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Mixed bag – a Stew Pot for All

2007 marked the 400th Anniversary of the first English-speaking settlement in the New World. I know…it seems like only yesterday. Back then, I was invited by National Geographic and Virginia Tourism to Jamestown to see what I could do with some of the cooking ingredients that were on hand 400 years ago.

My utensils included a fire pit for heat and an assortment of iron, clay and wood pots. It’s not much different than deer camp today, except for the coolers full of ice, sound systems, propane stoves and 500-watt lighting. The few pigs that were brought over the Atlantic Ocean stayed fairly active, growing in numbers to a thousand or more that were maintained at nearby Hog Island.

Mixed bag – a Stew Pot for All

 The best part of the swine population boom – bacon. OK, maybe not bacon exactly as we know it today, but pretty close. Game was plentiful and well-fed. They included wild turkeys, whitetail deer, rabbits, turtles and, when things got a little tough – lizards, snakes and any other protein unlucky enough to get caught.

Long before the Crock Pot, Jamestown settlers made potage which, by definition, is a thick soup made from boiled meat, vegetables and whatever else gets tossed into the pot. Hopefully, by the time you got back from exploring the new country, somebody at camp kept the fire burning. After several hours of cooking, just about anything will turn into a thick, mushy stew. While at Jamestown, I cooked an assortment of game meats – quail, dove, deer and rabbit. You can use whatever meat is available, wild or domestic. If you don’t feel up to cooking over wood coals, I’d recommend a slow-cooker.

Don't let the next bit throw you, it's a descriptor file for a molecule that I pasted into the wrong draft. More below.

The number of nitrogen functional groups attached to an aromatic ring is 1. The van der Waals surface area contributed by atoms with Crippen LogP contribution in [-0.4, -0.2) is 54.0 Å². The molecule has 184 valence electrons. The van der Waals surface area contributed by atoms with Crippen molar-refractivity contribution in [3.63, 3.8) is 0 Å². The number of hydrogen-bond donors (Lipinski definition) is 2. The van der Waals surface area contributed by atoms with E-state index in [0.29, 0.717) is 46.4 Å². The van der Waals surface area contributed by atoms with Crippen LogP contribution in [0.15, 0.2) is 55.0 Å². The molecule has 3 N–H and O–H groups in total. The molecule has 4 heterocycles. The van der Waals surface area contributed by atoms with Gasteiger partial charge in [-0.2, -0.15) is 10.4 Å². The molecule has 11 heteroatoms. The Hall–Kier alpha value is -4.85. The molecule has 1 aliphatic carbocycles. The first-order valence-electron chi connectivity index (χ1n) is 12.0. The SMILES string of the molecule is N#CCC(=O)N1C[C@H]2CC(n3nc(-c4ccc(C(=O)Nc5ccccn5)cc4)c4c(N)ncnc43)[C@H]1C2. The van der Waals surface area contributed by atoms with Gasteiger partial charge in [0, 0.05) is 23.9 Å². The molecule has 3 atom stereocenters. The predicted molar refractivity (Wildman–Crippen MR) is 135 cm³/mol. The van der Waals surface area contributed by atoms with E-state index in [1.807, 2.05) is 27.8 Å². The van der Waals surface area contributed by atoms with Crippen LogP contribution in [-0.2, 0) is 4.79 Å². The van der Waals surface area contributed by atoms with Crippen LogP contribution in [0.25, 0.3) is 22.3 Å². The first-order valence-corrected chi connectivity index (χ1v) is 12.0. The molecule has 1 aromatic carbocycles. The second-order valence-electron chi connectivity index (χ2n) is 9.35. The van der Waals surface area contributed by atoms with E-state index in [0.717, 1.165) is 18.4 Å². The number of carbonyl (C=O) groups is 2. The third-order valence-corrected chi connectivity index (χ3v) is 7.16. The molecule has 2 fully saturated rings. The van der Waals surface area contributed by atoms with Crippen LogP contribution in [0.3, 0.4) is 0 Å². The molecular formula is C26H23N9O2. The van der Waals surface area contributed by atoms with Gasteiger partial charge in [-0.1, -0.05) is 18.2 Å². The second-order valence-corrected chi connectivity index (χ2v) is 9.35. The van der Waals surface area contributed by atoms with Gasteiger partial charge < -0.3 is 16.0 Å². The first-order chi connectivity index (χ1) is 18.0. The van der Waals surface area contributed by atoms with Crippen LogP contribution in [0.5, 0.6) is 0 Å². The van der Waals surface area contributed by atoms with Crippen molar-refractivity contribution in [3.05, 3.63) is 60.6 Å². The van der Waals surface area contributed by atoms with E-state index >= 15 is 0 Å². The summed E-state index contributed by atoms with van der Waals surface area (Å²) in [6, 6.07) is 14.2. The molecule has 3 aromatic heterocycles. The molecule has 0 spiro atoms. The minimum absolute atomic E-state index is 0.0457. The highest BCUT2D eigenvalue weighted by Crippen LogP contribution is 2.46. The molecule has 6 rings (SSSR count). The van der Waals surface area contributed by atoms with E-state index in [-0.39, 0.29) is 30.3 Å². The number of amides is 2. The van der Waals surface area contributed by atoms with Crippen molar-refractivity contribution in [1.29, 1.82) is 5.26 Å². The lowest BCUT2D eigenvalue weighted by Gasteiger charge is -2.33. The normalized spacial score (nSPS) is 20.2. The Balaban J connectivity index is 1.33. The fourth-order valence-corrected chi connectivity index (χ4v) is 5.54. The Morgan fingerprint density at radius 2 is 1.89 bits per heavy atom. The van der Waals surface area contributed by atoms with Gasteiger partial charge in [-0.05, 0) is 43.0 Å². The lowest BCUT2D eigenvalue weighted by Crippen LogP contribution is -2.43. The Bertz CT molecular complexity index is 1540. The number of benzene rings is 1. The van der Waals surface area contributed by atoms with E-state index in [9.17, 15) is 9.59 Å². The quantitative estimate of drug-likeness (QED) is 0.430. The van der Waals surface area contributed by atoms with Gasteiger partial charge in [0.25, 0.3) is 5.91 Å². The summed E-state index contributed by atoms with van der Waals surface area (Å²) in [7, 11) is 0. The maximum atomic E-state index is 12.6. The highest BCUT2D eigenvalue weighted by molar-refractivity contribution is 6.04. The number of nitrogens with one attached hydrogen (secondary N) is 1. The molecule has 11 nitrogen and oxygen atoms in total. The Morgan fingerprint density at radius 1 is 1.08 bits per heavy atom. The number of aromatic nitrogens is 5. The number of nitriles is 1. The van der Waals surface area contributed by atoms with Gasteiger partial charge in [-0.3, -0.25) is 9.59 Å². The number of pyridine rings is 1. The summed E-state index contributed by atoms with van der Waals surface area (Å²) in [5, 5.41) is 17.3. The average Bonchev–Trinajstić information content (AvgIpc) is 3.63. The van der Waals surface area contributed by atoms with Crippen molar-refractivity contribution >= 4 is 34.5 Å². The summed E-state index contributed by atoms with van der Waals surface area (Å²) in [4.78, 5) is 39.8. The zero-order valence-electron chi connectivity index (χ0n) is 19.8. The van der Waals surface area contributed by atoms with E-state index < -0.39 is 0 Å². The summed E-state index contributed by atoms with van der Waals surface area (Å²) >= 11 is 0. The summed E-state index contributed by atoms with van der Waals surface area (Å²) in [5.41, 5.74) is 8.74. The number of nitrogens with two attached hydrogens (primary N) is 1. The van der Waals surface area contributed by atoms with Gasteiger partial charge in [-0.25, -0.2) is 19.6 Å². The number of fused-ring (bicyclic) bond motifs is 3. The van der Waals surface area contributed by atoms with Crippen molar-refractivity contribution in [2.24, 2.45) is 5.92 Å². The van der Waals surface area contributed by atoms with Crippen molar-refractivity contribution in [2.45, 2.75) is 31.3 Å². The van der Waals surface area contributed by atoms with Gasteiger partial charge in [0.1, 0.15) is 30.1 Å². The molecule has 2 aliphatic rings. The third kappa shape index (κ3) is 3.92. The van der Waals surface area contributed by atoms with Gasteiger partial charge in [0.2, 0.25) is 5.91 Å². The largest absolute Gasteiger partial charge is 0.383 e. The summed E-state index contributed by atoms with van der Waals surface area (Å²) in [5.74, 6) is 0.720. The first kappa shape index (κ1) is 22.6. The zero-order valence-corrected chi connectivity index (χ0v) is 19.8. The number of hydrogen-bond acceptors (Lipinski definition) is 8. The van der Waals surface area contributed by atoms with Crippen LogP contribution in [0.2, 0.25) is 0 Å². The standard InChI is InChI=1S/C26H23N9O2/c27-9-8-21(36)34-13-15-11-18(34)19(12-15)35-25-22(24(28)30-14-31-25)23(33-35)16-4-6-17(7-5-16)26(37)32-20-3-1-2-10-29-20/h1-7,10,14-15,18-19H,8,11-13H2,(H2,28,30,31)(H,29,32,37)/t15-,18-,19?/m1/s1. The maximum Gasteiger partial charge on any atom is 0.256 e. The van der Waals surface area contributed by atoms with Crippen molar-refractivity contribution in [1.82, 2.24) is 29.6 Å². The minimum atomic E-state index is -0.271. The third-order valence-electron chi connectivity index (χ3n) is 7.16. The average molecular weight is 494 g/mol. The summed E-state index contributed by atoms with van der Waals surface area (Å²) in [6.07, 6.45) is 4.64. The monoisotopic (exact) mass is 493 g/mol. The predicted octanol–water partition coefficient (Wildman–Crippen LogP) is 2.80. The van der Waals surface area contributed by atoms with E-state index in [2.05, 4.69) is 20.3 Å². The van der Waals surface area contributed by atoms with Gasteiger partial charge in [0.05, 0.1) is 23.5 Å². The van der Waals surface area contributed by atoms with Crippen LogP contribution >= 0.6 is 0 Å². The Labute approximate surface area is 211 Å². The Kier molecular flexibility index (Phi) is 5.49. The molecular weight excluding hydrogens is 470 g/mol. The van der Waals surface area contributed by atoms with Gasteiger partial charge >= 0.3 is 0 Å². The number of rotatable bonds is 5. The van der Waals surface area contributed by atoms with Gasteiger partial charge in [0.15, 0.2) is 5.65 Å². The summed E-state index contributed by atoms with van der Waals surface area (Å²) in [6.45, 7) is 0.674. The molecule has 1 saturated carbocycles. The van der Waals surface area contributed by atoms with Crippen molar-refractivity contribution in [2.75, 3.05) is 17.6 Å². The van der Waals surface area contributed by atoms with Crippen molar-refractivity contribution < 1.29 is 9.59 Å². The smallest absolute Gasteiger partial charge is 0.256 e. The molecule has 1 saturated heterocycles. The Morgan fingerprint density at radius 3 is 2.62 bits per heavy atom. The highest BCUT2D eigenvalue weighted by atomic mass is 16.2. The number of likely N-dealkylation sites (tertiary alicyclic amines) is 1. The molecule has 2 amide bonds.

6 – 8 servings

2/3 pound bacon, cut into 1-inch pieces

3 pounds game meat, any

1 large onion, roughly chopped

6 garlic cloves, chopped

2 – 3 large carrots, sliced

2 cups potato, roughly chopped

1 1/2 cups dry split peas

cold water

dry red wine

salt and pepper to taste

  1. Heat
  2. Add game meats and cook until evenly browned.
  3. Add onion, garlic, carrots and potato. Cook for 10 – 15 minutes, stirring often
  4. Add split peas and enough water to cover contents of pot by 1 inch.
  5. Bring to a boil, reduce heat to medium and cook until soup is thick and meat is tender. While cooking, add red wine (or additional water) to keep from burning.
  6. Season with salt and pepper and serve with crusty bread.
Scott Leysath
Scott Leysath
Quite possibly the best chef you’ve never heard of…that’s Scott Leysath. Known for many things as well as being an executive chef, he’s also known as host of the Sporting Chef on television as well. He’s an avid hunter/angler who has developed a cult-like following over three decades of recipes, public appearances, cooking columns, cookbooks and TV shows.